Heather Handley, Macquarie University
It’s more than three weeks since the alert level on Bali’s Mount Agung was raised to its highest level. An eruption was expected imminently and thousands of people were evacuated, but the volcano has still not erupted.
I keep getting emails from people asking me whether they should travel to Bali. I tell them to check the Australian’s government’s Smartraveller website, or contact their airline or tour operator.
They should also keep an eye on the media and any updates from the Indonesian Centre for Volcanology and Geological Hazard Mitigation.
Read more: Bali’s Mount Agung threatens to erupt for the first time in more than 50 years
Reports this week from the Indonesian National Disaster Management Authority show a decline in seismic energy recorded near the volcano.
But does that mean the threat of any eruption is over?
A few false starts
The last major eruption of Mount Agung was in 1963. Since then, there have been two known periods of activity at the volcano site without an ensuing eruption.
In 1989, a few volcanic earthquakes occurred and hot, sulphur-rich gas emissions were observed with no eruption.
Between 2007 to 2009, satellite data showed inflation (swelling) of the volcano at a rate of about 8cm per year, probably caused by the inflow of new magma (molten rock) into the shallow plumbing system. This was followed by deflation for the next two years, again without an eruption.
The current volcanic activity – mainly the number of earthquakes – has not subsided since the alert level was raised to level 4. It continues to fluctuate at high levels, with more than 600 earthquakes a day. This indicates that the threat of an eruption is still high, despite a general decline in overall seismic energy.
This past weekend saw the highest number of daily earthquakes, with more than 1,100 recorded on Saturday October 14.
The latest statement from the Indonesian Centre for Volcanology and Geological Hazard Mitigation was released on October 5. It said earthquake data indicates that pressure is continuing to build up under the volcano due to the increasing magma volume and as magma moves towards the surface.
It’s all about the gas
Magma contains dissolved gases (volatiles) such as water, carbon dioxide and sulphur dioxide. As magma moves towards the surface, the pressure becomes less and so gas bubbles form, akin to taking the top off a fizzy drink bottle. These gas bubbles take up additional space in the magma and increase the overall pressure of the system.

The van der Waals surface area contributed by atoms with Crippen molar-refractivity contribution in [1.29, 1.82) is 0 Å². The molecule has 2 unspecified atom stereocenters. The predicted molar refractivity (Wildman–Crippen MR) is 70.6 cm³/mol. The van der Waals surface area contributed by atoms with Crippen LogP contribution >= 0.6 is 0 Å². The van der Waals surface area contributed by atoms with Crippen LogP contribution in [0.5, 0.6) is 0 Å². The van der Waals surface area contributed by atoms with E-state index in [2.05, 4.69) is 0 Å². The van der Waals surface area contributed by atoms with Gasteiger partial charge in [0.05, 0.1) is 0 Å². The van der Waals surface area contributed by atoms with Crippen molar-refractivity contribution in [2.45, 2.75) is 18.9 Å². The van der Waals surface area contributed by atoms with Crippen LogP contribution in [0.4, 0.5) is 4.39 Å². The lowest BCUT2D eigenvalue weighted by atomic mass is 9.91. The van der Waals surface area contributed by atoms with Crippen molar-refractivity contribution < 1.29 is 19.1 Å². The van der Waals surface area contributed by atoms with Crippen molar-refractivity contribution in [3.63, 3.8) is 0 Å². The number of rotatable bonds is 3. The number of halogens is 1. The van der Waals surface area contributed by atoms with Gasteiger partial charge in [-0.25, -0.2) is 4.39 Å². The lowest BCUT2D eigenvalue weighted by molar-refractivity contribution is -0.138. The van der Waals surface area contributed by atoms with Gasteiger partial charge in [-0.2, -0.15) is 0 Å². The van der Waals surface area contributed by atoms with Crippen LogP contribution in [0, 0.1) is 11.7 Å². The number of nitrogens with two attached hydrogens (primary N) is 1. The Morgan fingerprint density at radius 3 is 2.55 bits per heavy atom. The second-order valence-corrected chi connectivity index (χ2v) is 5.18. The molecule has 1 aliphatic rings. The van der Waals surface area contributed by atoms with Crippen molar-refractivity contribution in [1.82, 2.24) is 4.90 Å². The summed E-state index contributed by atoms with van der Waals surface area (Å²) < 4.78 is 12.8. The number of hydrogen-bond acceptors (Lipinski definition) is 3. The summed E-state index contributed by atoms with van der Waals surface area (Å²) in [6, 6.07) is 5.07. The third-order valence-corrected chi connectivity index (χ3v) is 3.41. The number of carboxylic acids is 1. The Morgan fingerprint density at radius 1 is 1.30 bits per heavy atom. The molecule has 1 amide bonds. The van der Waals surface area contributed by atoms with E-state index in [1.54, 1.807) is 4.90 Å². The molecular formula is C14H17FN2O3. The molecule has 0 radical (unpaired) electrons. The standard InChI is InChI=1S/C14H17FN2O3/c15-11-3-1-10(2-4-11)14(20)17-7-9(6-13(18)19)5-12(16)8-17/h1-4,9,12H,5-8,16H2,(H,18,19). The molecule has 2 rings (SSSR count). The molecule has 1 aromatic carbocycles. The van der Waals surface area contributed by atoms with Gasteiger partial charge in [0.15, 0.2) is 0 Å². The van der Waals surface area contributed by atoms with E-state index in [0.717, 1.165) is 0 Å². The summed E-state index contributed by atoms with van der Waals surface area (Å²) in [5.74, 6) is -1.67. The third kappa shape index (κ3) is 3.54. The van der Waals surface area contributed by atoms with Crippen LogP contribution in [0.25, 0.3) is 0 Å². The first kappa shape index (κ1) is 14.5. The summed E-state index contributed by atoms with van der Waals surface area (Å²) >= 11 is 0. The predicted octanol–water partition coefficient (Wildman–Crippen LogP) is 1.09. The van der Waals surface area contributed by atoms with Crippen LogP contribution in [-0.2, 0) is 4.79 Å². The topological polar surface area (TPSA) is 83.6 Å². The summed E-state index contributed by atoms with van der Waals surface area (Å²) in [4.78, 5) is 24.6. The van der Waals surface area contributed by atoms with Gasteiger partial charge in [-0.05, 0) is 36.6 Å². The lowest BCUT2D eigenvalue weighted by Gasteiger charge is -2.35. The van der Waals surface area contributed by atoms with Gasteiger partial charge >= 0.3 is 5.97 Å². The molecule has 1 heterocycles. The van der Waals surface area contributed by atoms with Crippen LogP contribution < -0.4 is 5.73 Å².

The amount of gas, and whether or not gas is able to escape from the magma prior to eruption, are major factors that determine how explosive (or not) any volcanic eruption will be.
If the gas bubbles forming in the magma stay within as it ascends beneath Mount Agung, then it could lead to a more explosive eruption. If the gas formed is able to escape, it might depressurise the system enough to erupt less violently or not at all.
White gas plumes, composed mainly of water vapour, have been observed. They have typically reached 50-200m above the crater rim at Mont Agung, and up to 1,500m on October 7. This water vapour is likely due to the hydrologic system heating up in response to the intruding magma at depth.
During the 1963 eruption, Mount Agung produced a significant amount of sulphur-rich gas that caused an estimated global cooling of 0.1-0.4℃. In this current phase of activity, we are yet to see any significant release of sulphur dioxide from the intruding magma.
How big would an eruption be?
It’s not easy to predict how big any eruption at Mount Agung would be. Analysis of volcanic material deposited during previous eruptions over the past 5,000 years suggests that about 25% of them have been of similar or larger size than the 1963 eruption.
On the neighbouring island of Java, the explosive 2010 eruption of Mount Merapi saw more than 400,000 people evacuated and 367 killed. This was preceded by increased earthquake activity over a period of about two months. It was the volcano’s largest eruption since 1872.
The monitoring data and studies of the volcanic rocks produced by the Merapi eruption suggest the relatively fast movement of a large volume of gas-rich magma was the reason for the unusually large eruption.
Read more: Ambae volcano’s crater lakes make it a serious threat to Vanuatu
In 2010, the Indonesian Center of Volcanology and Geological Hazard Mitigation issued timely forecasts of the size of the eruption phases at Merapi, saving an estimated 10,000–20,000 lives.
The waiting game
The Indonesians are keeping a close eye on seismic activity at Mount Agung and the public can watch a live seismogram.
The last two eruptions of Mount Agung in 1843 and 1963 had a Volcanic Explosivity Index (VEI) of 5, on a scale of 0-8. A 0 would be something like a lava flow on Hawaii that you could generally walk or run from, and 8 would be a supervolcanic eruption like Yellowstone (640,000 years ago and 2.1 million years ago) in the United States or Toba (74,000 years ago) in North Sumatra, Indonesia.
Based on a history of explosive activity at the volcano, the Indonesian authorities are maintaining the current hazard zone of up to 12km from the summit of Mount Agung.
It’s still considered more likely than not that it will erupt, but the question remains: when?
Heather Handley, Associate Professor in Volcanology and Geochemistry, Macquarie University
This article was originally published on The Conversation. Read the original article.